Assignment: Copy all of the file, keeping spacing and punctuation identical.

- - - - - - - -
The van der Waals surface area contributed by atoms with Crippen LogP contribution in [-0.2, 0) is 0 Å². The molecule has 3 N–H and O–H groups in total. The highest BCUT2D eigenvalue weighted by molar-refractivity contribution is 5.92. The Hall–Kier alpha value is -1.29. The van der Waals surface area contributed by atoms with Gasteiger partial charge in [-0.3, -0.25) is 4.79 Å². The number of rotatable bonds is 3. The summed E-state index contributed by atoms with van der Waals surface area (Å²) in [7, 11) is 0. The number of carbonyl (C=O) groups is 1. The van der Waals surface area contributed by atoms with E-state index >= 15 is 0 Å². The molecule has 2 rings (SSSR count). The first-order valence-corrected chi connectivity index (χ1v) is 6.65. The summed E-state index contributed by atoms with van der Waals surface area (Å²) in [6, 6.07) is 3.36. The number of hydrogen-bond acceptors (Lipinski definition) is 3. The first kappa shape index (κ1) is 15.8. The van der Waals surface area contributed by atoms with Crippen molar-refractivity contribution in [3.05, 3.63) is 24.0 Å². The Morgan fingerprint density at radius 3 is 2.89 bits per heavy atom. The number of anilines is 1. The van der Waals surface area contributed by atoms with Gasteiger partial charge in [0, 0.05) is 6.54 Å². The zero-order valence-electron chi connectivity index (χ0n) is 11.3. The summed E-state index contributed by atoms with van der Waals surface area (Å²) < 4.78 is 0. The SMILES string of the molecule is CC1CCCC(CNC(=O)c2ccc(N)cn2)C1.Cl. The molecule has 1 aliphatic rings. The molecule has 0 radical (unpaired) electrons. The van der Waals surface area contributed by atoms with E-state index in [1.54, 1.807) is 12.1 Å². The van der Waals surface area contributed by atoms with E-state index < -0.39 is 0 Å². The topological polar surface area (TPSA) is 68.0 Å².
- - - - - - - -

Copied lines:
The van der Waals surface area contributed by atoms with Crippen LogP contribution in [-0.2, 0) is 0 Å². The molecule has 3 N–H and O–H groups in total. The highest BCUT2D eigenvalue weighted by molar-refractivity contribution is 5.92. The Hall–Kier alpha value is -1.29. The van der Waals surface area contributed by atoms with Gasteiger partial charge in [-0.3, -0.25) is 4.79 Å². The number of rotatable bonds is 3. The summed E-state index contributed by atoms with van der Waals surface area (Å²) in [7, 11) is 0. The number of carbonyl (C=O) groups is 1. The van der Waals surface area contributed by atoms with E-state index >= 15 is 0 Å². The molecule has 2 rings (SSSR count). The first-order valence-corrected chi connectivity index (χ1v) is 6.65. The summed E-state index contributed by atoms with van der Waals surface area (Å²) in [6, 6.07) is 3.36. The number of hydrogen-bond acceptors (Lipinski definition) is 3. The first kappa shape index (κ1) is 15.8. The van der Waals surface area contributed by atoms with Crippen molar-refractivity contribution in [3.05, 3.63) is 24.0 Å². The Morgan fingerprint density at radius 3 is 2.89 bits per heavy atom. The number of anilines is 1. The van der Waals surface area contributed by atoms with Gasteiger partial charge in [0, 0.05) is 6.54 Å². The zero-order valence-electron chi connectivity index (χ0n) is 11.3. The summed E-state index contributed by atoms with van der Waals surface area (Å²) < 4.78 is 0. The SMILES string of the molecule is CC1CCCC(CNC(=O)c2ccc(N)cn2)C1.Cl. The molecule has 1 aliphatic rings. The molecule has 0 radical (unpaired) electrons. The van der Waals surface area contributed by atoms with E-state index in [1.54, 1.807) is 12.1 Å². The van der Waals surface area contributed by atoms with E-state index < -0.39 is 0 Å². The topological polar surface area (TPSA) is 68.0 Å².